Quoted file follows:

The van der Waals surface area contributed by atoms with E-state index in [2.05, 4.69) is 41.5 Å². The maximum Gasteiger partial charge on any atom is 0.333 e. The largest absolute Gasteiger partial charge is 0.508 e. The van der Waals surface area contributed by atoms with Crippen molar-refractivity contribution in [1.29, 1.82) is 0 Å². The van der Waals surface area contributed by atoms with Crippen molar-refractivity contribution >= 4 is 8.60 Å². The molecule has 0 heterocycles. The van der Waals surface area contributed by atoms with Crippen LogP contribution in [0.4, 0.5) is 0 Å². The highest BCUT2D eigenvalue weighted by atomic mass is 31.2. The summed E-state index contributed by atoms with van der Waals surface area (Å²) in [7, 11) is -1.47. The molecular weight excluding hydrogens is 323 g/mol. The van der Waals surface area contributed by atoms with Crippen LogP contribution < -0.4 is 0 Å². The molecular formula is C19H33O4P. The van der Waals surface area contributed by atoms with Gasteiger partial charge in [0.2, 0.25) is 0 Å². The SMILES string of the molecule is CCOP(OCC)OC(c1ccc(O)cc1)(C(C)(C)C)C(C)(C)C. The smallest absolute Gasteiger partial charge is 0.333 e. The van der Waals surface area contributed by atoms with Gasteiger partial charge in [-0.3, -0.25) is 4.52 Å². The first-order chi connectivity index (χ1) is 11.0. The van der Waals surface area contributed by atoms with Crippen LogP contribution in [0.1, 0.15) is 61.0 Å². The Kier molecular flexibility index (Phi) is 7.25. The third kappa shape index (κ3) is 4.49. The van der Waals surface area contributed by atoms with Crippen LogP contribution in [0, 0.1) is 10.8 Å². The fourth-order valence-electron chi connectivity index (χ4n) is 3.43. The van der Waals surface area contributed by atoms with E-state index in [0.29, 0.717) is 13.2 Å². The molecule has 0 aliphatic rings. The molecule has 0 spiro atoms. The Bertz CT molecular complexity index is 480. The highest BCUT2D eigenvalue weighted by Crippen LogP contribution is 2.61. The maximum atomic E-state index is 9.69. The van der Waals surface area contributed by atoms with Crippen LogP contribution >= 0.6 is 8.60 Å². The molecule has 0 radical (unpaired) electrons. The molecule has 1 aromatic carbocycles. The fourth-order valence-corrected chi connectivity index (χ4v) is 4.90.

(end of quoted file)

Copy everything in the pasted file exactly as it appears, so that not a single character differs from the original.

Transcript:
The van der Waals surface area contributed by atoms with E-state index in [2.05, 4.69) is 41.5 Å². The maximum Gasteiger partial charge on any atom is 0.333 e. The largest absolute Gasteiger partial charge is 0.508 e. The van der Waals surface area contributed by atoms with Crippen molar-refractivity contribution in [1.29, 1.82) is 0 Å². The van der Waals surface area contributed by atoms with Crippen molar-refractivity contribution >= 4 is 8.60 Å². The molecule has 0 heterocycles. The van der Waals surface area contributed by atoms with Crippen LogP contribution in [0.4, 0.5) is 0 Å². The highest BCUT2D eigenvalue weighted by atomic mass is 31.2. The summed E-state index contributed by atoms with van der Waals surface area (Å²) in [7, 11) is -1.47. The molecular weight excluding hydrogens is 323 g/mol. The van der Waals surface area contributed by atoms with Crippen LogP contribution < -0.4 is 0 Å². The molecular formula is C19H33O4P. The van der Waals surface area contributed by atoms with Gasteiger partial charge in [0.2, 0.25) is 0 Å². The SMILES string of the molecule is CCOP(OCC)OC(c1ccc(O)cc1)(C(C)(C)C)C(C)(C)C. The smallest absolute Gasteiger partial charge is 0.333 e. The van der Waals surface area contributed by atoms with Gasteiger partial charge in [-0.3, -0.25) is 4.52 Å². The first-order chi connectivity index (χ1) is 11.0. The van der Waals surface area contributed by atoms with Crippen LogP contribution in [0.1, 0.15) is 61.0 Å². The Kier molecular flexibility index (Phi) is 7.25. The third kappa shape index (κ3) is 4.49. The van der Waals surface area contributed by atoms with Crippen LogP contribution in [0, 0.1) is 10.8 Å². The fourth-order valence-electron chi connectivity index (χ4n) is 3.43. The van der Waals surface area contributed by atoms with E-state index in [0.29, 0.717) is 13.2 Å². The molecule has 0 aliphatic rings. The molecule has 0 spiro atoms. The Bertz CT molecular complexity index is 480. The highest BCUT2D eigenvalue weighted by Crippen LogP contribution is 2.61. The maximum atomic E-state index is 9.69. The van der Waals surface area contributed by atoms with Crippen LogP contribution >= 0.6 is 8.60 Å². The molecule has 0 radical (unpaired) electrons. The molecule has 1 aromatic carbocycles. The fourth-order valence-corrected chi connectivity index (χ4v) is 4.90.